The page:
A mysterious Sars-like virus has spread around China – including to Beijing – authorities said on Monday, fuelling fears of a major outbreak as millions begin travelling for the Lunar New Year in humanity’s biggest migration.
The new coronavirus strain, first discovered in the central city of Wuhan, has caused alarm because of its connection to Severe Acute Respiratory Syndrome (Sars), which killed nearly 650 people across mainland China and Hong Kong in 2002-2003.
Wuhan has 11 million inhabitants and serves as a major transport hub, including during the annual Lunar New Year holiday which begins later this week and sees hundreds of millions of Chinese people travel across the country to visit family.
No human-to-human transmission has been confirmed so far, but authorities have previously said the possibility “cannot be excluded”.
A third person was confirmed to have died, and in Wuhan 136 new cases were found over the weekend, the local health commission said.
Three cases have been reported overseas – two in Thailand and one in Japan.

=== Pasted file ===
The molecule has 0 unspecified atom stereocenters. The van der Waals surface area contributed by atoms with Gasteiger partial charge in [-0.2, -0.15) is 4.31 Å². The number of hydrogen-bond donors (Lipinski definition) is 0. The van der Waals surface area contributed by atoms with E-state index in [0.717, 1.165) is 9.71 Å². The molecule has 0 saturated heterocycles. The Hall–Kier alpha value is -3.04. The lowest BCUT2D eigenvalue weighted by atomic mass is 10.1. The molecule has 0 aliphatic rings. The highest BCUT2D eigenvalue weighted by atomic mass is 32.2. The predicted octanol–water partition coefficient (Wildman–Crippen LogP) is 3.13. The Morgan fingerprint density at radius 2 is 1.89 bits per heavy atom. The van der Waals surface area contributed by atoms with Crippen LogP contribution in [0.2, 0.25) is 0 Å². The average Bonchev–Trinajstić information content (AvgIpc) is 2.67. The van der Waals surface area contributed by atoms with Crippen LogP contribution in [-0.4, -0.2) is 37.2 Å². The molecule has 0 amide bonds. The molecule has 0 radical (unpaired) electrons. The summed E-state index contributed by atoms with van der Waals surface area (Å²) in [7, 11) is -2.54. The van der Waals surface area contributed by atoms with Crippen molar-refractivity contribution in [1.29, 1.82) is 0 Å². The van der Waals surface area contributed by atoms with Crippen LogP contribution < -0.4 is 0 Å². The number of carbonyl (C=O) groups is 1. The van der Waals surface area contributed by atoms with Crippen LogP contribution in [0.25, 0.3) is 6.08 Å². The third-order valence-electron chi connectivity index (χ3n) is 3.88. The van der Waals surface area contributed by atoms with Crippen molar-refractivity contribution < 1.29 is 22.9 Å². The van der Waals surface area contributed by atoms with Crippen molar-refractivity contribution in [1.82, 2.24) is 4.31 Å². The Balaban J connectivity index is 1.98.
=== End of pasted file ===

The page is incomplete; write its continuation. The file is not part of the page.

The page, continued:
Health authorities in Beijing’s Daxing district said two people who had travelled to Wuhan were treated for pneumonia linked to the virus and are in stable condition.
In Guangdong, a 66-year-old Shenzhen man was quarantined on 11 January after contracting a fever and showing other symptoms following a trip to visit relatives in Wuhan, the provincial health commission said in a statement. He is also in stable condition.
“Experts believe that the current epidemic situation is still preventable and controllable,” the Guangdong health commission said.
A total of 201 people have now been diagnosed with the virus in China.
A seafood market is believed to be the centre of the outbreak in the city, but health officials have reported that some patients had no history of contact with the facility.
Scientists with the MRC Centre for Global Infectious Disease Analysis at Imperial College in London warned in a paper published Friday that the number of cases in the city was likely to be closer to 1,700, much higher than the number officially identified.
Wuhan deputy mayor Chen Xiexin said on state broadcaster CCTV at the weekend that infrared thermometers had been installed at airports, railway stations and coach stations across the city.
Chen said passengers with fevers were being registered, given masks and taken to medical institutions. Nearly 300,000 body temperature tests had been carried out, according to CCTV.
Authorities in Hong Kong have stepped up detection measures, including rigorous temperature checkpoints for inbound travellers from the Chinese mainland.
The United States said from Friday it would begin screening direct flights arriving from Wuhan at San Francisco airport and New York’s JFK, as well as Los Angeles, where many flights connect.